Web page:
COVID-19 will undoubtedly transform not only the way that companies think about their supply chains but will also force them to adapt in response to the way that people now interact with retailers, grocers, restaurants, bars, and healthcare providers, among other industries. For example, virtual health or grocery online ordering and delivery services are no longer “nice-to-haves” in the eyes of customers. Within a matter of days, they’ve become customer necessities and baseline expectations.
In some ways, today’s situation is akin to a 500-year flood. After such a historic event, impacted community leaders and businesses adjust codes and practices based on the damage assessment. Flood insurance rates change, while localities redraw their flood plain maps and enforce critical infrastructure such as bridges, roads, and levies. Once the immediate impacts of COVID-19 subside, supply chain leaders must perform a similar retrospective based on lessons learned from not only the operational “stress test,” but also the accompanying customer behavior changes. This retrospective calls for a systematic, structured approach, focusing on the areas most impacted by the pandemic.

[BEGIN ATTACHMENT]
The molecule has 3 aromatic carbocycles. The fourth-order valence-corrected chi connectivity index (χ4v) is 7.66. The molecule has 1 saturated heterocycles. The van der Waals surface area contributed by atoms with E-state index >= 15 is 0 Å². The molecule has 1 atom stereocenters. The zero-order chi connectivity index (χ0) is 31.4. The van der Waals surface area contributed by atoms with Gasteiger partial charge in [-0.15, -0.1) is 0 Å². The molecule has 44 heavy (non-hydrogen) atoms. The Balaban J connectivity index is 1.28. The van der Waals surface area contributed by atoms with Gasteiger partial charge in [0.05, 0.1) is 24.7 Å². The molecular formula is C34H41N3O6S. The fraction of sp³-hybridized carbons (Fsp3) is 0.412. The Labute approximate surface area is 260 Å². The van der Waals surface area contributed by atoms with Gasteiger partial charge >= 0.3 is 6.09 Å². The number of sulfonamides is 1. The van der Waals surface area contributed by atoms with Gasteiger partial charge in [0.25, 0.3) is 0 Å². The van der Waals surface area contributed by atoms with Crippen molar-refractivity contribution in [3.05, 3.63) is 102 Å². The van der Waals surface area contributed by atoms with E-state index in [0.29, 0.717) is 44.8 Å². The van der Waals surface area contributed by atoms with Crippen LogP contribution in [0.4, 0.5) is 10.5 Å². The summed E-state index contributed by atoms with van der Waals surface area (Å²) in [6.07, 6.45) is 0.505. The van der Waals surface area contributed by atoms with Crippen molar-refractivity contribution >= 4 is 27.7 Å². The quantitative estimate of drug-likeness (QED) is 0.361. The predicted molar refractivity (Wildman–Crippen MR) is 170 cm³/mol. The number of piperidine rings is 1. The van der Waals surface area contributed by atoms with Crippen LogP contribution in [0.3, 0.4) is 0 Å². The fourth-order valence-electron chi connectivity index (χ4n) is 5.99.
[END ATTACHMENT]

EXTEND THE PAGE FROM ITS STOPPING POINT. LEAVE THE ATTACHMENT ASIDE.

We believe that three elements of the supply chain will be most affected:
- Sourcing and vendor management
- Inventory planning
- Distribution and delivery
We also believe these elements of the supply chain present the highest potential for meaningful improvement. In this perspective, we explore how supply chain leaders—particularly those facing heightened and highly variable demand as a result of today’s pandemic—can zero in on these areas to catalyze enduring supply chain transformation. Along the way, we outline the critical questions you should ask to develop an exhaustive retrospective analysis that can help put improvement into practice.